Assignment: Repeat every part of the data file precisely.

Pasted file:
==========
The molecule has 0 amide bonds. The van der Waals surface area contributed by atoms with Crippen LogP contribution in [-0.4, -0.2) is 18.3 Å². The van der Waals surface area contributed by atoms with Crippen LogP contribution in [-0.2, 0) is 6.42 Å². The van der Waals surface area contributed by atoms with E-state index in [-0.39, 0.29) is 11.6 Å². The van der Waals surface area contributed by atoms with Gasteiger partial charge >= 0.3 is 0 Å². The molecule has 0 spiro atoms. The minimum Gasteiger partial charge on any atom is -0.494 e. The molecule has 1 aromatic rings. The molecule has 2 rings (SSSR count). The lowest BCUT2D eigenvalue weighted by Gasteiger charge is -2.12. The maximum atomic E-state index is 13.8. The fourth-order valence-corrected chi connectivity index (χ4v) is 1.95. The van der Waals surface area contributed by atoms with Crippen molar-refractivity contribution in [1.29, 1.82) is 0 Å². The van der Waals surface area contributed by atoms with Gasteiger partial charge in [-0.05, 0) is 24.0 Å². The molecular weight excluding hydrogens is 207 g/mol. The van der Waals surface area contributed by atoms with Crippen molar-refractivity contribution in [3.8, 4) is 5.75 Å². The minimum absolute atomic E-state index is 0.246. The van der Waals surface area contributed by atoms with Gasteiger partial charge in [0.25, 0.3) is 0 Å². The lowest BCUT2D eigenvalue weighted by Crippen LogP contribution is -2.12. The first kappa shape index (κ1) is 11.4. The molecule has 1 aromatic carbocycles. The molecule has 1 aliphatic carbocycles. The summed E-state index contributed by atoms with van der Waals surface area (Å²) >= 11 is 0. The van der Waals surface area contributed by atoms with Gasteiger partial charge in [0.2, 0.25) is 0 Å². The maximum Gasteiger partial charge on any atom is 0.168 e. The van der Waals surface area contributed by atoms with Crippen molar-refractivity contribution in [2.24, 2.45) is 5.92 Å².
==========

The molecule has 0 amide bonds. The van der Waals surface area contributed by atoms with Crippen LogP contribution in [-0.4, -0.2) is 18.3 Å². The van der Waals surface area contributed by atoms with Crippen LogP contribution in [-0.2, 0) is 6.42 Å². The van der Waals surface area contributed by atoms with E-state index in [-0.39, 0.29) is 11.6 Å². The van der Waals surface area contributed by atoms with Gasteiger partial charge >= 0.3 is 0 Å². The molecule has 0 spiro atoms. The minimum Gasteiger partial charge on any atom is -0.494 e. The molecule has 1 aromatic rings. The molecule has 2 rings (SSSR count). The lowest BCUT2D eigenvalue weighted by Gasteiger charge is -2.12. The maximum atomic E-state index is 13.8. The fourth-order valence-corrected chi connectivity index (χ4v) is 1.95. The van der Waals surface area contributed by atoms with Crippen molar-refractivity contribution in [1.29, 1.82) is 0 Å². The van der Waals surface area contributed by atoms with Gasteiger partial charge in [-0.05, 0) is 24.0 Å². The molecular weight excluding hydrogens is 207 g/mol. The van der Waals surface area contributed by atoms with Crippen molar-refractivity contribution in [3.8, 4) is 5.75 Å². The minimum absolute atomic E-state index is 0.246. The van der Waals surface area contributed by atoms with Gasteiger partial charge in [0.25, 0.3) is 0 Å². The lowest BCUT2D eigenvalue weighted by Crippen LogP contribution is -2.12. The first kappa shape index (κ1) is 11.4. The molecule has 1 aromatic carbocycles. The molecule has 1 aliphatic carbocycles. The summed E-state index contributed by atoms with van der Waals surface area (Å²) >= 11 is 0. The van der Waals surface area contributed by atoms with Gasteiger partial charge in [0.2, 0.25) is 0 Å². The maximum Gasteiger partial charge on any atom is 0.168 e. The van der Waals surface area contributed by atoms with Crippen molar-refractivity contribution in [2.24, 2.45) is 5.92 Å².